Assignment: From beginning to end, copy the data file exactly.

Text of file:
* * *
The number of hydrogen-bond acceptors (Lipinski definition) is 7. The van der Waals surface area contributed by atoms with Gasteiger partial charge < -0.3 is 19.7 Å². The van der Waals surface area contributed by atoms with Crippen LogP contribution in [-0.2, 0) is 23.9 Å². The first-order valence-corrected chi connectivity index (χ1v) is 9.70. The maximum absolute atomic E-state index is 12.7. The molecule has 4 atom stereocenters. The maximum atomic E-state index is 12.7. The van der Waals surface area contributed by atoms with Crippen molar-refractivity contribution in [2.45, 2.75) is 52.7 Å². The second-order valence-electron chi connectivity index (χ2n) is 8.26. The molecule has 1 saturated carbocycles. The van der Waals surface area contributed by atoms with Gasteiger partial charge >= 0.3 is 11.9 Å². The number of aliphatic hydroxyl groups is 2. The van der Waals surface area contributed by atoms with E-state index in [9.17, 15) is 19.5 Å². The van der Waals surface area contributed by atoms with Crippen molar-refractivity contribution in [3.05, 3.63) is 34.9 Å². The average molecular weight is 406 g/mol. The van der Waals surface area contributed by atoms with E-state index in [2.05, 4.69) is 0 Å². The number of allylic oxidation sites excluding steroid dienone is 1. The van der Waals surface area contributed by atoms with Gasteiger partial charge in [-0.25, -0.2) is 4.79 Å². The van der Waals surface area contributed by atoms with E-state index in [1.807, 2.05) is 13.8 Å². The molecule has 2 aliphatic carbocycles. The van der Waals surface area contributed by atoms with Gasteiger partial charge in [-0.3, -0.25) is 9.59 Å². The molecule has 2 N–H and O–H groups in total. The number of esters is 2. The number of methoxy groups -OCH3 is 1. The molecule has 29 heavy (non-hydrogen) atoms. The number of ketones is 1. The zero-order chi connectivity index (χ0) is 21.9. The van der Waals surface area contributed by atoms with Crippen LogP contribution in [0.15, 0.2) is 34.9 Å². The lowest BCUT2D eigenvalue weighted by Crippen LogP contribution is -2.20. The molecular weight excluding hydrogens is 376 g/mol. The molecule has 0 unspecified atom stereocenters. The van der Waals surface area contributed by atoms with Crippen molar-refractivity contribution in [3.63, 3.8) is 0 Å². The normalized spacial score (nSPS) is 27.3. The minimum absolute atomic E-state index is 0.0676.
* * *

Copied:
The number of hydrogen-bond acceptors (Lipinski definition) is 7. The van der Waals surface area contributed by atoms with Gasteiger partial charge < -0.3 is 19.7 Å². The van der Waals surface area contributed by atoms with Crippen LogP contribution in [-0.2, 0) is 23.9 Å². The first-order valence-corrected chi connectivity index (χ1v) is 9.70. The maximum absolute atomic E-state index is 12.7. The molecule has 4 atom stereocenters. The maximum atomic E-state index is 12.7. The van der Waals surface area contributed by atoms with Crippen molar-refractivity contribution in [2.45, 2.75) is 52.7 Å². The second-order valence-electron chi connectivity index (χ2n) is 8.26. The molecule has 1 saturated carbocycles. The van der Waals surface area contributed by atoms with Gasteiger partial charge >= 0.3 is 11.9 Å². The number of aliphatic hydroxyl groups is 2. The van der Waals surface area contributed by atoms with E-state index in [9.17, 15) is 19.5 Å². The van der Waals surface area contributed by atoms with Crippen molar-refractivity contribution in [3.05, 3.63) is 34.9 Å². The average molecular weight is 406 g/mol. The van der Waals surface area contributed by atoms with E-state index in [2.05, 4.69) is 0 Å². The number of allylic oxidation sites excluding steroid dienone is 1. The van der Waals surface area contributed by atoms with Gasteiger partial charge in [-0.25, -0.2) is 4.79 Å². The van der Waals surface area contributed by atoms with E-state index in [1.807, 2.05) is 13.8 Å². The molecule has 2 aliphatic carbocycles. The van der Waals surface area contributed by atoms with Gasteiger partial charge in [-0.3, -0.25) is 9.59 Å². The molecule has 2 N–H and O–H groups in total. The number of esters is 2. The number of methoxy groups -OCH3 is 1. The molecule has 29 heavy (non-hydrogen) atoms. The number of ketones is 1. The zero-order chi connectivity index (χ0) is 21.9. The van der Waals surface area contributed by atoms with Crippen LogP contribution in [0.15, 0.2) is 34.9 Å². The lowest BCUT2D eigenvalue weighted by Crippen LogP contribution is -2.20. The molecular weight excluding hydrogens is 376 g/mol. The molecule has 0 unspecified atom stereocenters. The van der Waals surface area contributed by atoms with Crippen molar-refractivity contribution in [3.63, 3.8) is 0 Å². The normalized spacial score (nSPS) is 27.3. The minimum absolute atomic E-state index is 0.0676.